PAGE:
Jon Gamble: I will start on that. In terms of capacity there are two capacity issues. There is one concerning the budget that is voted, called the OLASS budget—that currently stands at £160 million across the whole piece—but to that of course the Learning and Skills Council has at its disposal, certainly for adults approaching £4 billion of funding. So that for offenders serving their sentence in the community there is the capacity and the provider base to actually deliver more learning and skills activity to offenders serving their sentence in the community. In terms of the capacity in custody, I think it is rewarding to see that the service inherited participation rates of about 30% and they are currently running nearer to 40% so there has been a 10 percentage point increase in engagement of offenders in learning and skills.

  Q393  Chairman: That is the proportion of people in custody engaging in programmes provided for them?

  Jon Gamble: Month on month, so in any one month four out of 10 offenders in custody would engage with learning and skills. Over a 12-month period, taking stock and flow into account, it is just over 50%. There were just upward of 82,000 offenders in custody in the first year of Offender Learning And Skills Service that engaged with some form of learning and skills. So whilst it would always be good to be able to continue to increase that provision I think the capacity we have, remembering that this is just one of a number of interventions with offenders, certainly while they are in custody—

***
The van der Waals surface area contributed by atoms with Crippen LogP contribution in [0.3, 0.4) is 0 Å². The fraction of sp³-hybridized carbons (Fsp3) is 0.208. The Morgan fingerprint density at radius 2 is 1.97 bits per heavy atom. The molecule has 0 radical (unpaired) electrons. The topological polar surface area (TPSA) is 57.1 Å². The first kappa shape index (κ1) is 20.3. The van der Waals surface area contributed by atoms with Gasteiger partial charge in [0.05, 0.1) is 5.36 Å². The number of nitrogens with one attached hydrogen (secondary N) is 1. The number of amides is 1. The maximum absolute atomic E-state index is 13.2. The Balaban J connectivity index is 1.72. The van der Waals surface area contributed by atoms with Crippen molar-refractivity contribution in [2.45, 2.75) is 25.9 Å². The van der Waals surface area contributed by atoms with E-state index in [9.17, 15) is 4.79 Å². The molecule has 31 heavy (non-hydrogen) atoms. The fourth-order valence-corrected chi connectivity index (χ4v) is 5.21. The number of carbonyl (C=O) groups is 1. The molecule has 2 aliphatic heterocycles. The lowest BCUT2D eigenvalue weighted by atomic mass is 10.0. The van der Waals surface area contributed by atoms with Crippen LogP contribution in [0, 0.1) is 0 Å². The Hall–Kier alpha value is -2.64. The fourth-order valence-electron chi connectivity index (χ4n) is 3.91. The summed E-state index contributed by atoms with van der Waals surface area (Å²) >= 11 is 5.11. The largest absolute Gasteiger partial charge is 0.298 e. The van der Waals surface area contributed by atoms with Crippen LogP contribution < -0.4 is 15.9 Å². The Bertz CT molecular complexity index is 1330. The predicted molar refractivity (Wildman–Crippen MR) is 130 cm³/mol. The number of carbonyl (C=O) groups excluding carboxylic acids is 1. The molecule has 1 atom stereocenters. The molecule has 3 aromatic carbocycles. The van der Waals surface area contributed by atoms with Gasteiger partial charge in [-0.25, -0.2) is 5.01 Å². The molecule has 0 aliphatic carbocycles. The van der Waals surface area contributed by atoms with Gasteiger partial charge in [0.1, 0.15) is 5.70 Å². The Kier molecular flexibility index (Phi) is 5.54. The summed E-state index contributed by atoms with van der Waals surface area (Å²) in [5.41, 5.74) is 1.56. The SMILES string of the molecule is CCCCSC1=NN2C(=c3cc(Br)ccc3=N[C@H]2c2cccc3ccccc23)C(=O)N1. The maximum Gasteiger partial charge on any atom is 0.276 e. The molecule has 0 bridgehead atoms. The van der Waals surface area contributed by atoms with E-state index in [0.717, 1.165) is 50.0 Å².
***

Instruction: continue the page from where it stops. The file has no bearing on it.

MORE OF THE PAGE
Ian Porée: I think there would be more capacity constraints if you were talking about employments in prisons. So are there enough places where people can effectively go to work every day and in the workplace we then do vocational skills training as part of if you are working in a prison kitchen you would then be trained initially on health and safety training and eventually in industrial catering. So the availability of jobs within prisons clearly would be more of a capacity constraint than learning opportunities.